To aggravate the problem, most commercial implementation of cryptographic functions only handle complete Packet Data Units (PDU)—meaning, the receiving end of a flow of cipher text must re-assemble the complete unit of data encrypted by the transmitting end. As a result, latency (which adds to response time) is incurred while the receiving end reconstructs the PDU.
  • [0004]
    This process, in turns, requires substantial memory for buffering and very significant CPU cycles for ordering fragments, complying with transmission protocol such as TCP and providing intricate buffer management.
  • [0005]
    As the Internet transforms into the virtual highway for day-to-day applications such as e-mail, e-banking and e-trading, security with minimal cost in performance is becoming a necessity.
  • SUMMARY OF THE INVENTION
  • [0006]
    An object of the present invention is to provide an improved method of and apparatus for data transmission.
  • BRIEF DESCRIPTION OF THE DRAWINGS
  • [0007]
    The present invention will be further understood from the following detailed description of a preferred embodiment with reference to the drawings, in which:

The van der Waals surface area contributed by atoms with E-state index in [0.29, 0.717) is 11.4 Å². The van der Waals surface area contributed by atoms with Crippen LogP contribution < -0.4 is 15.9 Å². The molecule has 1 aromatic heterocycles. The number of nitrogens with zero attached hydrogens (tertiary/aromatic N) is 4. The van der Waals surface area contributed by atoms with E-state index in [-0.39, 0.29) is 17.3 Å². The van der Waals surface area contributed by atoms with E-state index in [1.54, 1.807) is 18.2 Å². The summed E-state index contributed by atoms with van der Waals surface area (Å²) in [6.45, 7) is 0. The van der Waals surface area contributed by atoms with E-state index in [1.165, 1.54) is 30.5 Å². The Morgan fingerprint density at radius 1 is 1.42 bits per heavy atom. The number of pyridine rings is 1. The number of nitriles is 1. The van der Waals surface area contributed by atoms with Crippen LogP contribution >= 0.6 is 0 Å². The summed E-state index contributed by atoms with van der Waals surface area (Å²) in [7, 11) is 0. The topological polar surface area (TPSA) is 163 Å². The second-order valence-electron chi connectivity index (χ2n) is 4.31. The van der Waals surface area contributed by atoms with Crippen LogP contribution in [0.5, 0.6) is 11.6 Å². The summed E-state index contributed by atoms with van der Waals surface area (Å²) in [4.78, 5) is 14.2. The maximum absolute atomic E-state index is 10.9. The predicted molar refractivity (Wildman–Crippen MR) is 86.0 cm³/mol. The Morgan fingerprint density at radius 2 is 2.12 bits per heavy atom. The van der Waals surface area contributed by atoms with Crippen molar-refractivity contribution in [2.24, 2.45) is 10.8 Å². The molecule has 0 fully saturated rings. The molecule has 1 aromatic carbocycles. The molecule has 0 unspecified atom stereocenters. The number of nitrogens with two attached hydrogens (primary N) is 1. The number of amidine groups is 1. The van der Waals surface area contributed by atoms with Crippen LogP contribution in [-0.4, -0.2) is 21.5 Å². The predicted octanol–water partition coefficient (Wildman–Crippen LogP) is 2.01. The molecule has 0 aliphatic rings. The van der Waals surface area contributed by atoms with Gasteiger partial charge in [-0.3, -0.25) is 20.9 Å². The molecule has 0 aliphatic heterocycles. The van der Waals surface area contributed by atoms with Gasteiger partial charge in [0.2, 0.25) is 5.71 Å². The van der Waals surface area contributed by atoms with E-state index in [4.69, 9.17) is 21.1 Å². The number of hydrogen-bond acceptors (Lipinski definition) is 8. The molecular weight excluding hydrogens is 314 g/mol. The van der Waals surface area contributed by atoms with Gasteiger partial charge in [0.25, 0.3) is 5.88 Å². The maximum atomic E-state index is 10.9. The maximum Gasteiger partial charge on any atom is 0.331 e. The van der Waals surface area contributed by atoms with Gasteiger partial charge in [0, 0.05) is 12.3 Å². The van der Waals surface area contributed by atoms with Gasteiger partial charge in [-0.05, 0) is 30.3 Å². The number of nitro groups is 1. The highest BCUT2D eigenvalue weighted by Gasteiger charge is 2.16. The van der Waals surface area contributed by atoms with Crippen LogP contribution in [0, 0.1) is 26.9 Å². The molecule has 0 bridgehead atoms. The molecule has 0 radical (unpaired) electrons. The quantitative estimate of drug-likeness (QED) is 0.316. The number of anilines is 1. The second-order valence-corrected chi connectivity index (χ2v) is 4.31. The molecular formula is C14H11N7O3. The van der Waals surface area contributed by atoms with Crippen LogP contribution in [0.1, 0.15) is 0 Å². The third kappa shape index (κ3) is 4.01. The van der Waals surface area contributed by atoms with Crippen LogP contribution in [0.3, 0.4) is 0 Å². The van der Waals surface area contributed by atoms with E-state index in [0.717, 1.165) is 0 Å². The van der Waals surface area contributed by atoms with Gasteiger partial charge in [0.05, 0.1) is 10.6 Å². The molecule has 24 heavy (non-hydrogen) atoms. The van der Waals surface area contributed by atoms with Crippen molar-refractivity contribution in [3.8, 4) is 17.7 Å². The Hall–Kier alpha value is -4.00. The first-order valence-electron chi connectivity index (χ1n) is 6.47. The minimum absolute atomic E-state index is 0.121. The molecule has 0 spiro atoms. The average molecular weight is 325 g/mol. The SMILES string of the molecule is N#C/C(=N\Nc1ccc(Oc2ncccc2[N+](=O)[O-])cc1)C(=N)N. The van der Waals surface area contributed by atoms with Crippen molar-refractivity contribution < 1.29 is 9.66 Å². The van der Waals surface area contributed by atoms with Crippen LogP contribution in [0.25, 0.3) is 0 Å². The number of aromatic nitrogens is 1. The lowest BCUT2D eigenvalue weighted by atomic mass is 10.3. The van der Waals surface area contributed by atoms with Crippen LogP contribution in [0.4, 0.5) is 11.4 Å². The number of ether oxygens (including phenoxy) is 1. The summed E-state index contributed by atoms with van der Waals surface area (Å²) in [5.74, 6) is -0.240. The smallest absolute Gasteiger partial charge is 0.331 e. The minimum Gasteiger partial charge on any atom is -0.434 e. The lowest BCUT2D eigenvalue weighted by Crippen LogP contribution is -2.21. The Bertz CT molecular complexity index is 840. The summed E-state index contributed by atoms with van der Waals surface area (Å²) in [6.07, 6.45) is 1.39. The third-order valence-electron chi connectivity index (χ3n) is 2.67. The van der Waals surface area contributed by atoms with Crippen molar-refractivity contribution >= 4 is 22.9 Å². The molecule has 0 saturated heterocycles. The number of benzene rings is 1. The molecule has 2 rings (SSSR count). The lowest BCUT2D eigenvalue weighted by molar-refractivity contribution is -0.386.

• [0008]
    FIGURE illustrates in a functional block diagram a method of data transmission in accordance with an embodiment of the present invention.
  • DETAILED DESCRIPTION OF THE PREFERRED EMBODIMENT
  • [0009]
    Referring to the FIGURE, there is illustrated in a functional block diagram, a method of data transmission in accordance with an embodiment of the present invention. An encrypted message 10 for a protocol such as Secure Socket Layer (SSL) may become much longer than the packet length supported by the transport layer, consequently the message must be fragmented to fit into the packets, for example the encrypted message 10 is fragmented into sections A, B, and C referenced as 12, 14, and 16, respectively. These sections 12, 14, and 16 are then put into packets 18, 20 and 22, respectively with appropriate headers, for example TCP/IP headers.